The Chinese economy is expected to grow 9.5% in the first half of the year and a hard landing is "extremely unlikely", state media reported on Thursday, citing a government think tank.
Inflation in the country, which has been spiralling and has sparked fears of social unrest, is forecast to rise 5.3 percent in the first half, the State Information Centre said in a report, according to the China Securities Journal.
"Currently the slowdown in China's economic growth and rises in prices are both within a controllable range," the think tank said.
Inflation in the second half of the year may slow down to between 4.5 and 5.5% due to the government's tightening measures and international market conditions, it added.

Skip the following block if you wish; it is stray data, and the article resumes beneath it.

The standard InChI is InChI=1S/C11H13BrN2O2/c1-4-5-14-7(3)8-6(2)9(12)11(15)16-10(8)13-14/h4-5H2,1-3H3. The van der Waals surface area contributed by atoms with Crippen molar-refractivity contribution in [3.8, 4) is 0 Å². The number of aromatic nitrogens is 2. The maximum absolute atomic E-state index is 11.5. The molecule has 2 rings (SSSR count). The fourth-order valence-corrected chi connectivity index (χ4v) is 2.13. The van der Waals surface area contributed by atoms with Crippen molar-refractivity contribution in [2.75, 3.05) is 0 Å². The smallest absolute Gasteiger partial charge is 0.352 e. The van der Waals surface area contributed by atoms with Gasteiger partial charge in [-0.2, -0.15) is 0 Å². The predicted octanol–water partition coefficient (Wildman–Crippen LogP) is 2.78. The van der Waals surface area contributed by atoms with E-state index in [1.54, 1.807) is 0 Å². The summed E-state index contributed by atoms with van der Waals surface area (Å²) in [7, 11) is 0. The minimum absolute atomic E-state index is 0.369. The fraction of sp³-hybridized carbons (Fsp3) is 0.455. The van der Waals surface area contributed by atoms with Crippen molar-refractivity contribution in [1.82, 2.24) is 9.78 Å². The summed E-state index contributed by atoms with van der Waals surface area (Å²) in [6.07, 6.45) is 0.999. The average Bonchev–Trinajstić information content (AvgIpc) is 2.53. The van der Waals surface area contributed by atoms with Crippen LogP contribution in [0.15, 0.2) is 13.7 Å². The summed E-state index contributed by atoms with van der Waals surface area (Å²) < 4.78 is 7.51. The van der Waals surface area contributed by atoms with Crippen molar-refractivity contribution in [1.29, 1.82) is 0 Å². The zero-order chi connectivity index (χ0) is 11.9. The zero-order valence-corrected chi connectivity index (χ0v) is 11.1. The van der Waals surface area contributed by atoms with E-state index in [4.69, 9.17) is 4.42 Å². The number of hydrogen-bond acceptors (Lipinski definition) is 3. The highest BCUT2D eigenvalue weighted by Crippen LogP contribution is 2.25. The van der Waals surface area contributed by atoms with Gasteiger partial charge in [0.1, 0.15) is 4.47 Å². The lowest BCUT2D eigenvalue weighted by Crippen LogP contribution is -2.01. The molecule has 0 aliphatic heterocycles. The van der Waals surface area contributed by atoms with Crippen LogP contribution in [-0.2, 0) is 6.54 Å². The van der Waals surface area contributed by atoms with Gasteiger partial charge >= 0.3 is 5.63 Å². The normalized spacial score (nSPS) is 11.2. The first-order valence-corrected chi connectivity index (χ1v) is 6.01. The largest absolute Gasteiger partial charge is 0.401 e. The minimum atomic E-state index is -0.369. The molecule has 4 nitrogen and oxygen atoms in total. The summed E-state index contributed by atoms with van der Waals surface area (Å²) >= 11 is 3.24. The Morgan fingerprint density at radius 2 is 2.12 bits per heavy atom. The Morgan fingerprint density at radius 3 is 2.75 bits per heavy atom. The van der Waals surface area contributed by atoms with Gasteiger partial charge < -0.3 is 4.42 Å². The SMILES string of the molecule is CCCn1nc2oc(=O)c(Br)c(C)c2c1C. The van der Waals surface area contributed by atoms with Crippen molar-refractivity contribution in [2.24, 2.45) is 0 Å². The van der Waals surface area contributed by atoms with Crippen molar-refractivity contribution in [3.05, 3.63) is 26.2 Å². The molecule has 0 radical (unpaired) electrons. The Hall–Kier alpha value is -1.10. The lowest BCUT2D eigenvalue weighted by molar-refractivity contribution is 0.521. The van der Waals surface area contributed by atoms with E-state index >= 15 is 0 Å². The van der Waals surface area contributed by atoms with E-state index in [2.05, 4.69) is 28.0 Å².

"It is extremely unlikely that the slowdown in China's economic growth would turn into a hard landing, as long as the world economy does not slip into a second recession," it said.
The world's second-largest economy expanded 9.7% in the first quarter, slightly lower than the 9.8% growth rate posted in the final quarter of 2010.
The consumer price index - a key gauge of inflation - rose 5.5% in May, a near-three-year high.
Chinese Premier Wen Jiabao said this week it would be difficult to keep inflation under Beijing's target of four percent for 2011, adding that fighting rising prices remained a top government priority.
Stability-obsessed Beijing is anxious about inflation and its potential to trigger social unrest. It has been restricting bank lending and raising interest rates to stem a flood of liquidity into the economy.
The think tank suggested the central bank should use rate hikes more often in the second half of the year, given the actual deposit interest rate is now negative due to high inflation, the China Securities Journal said.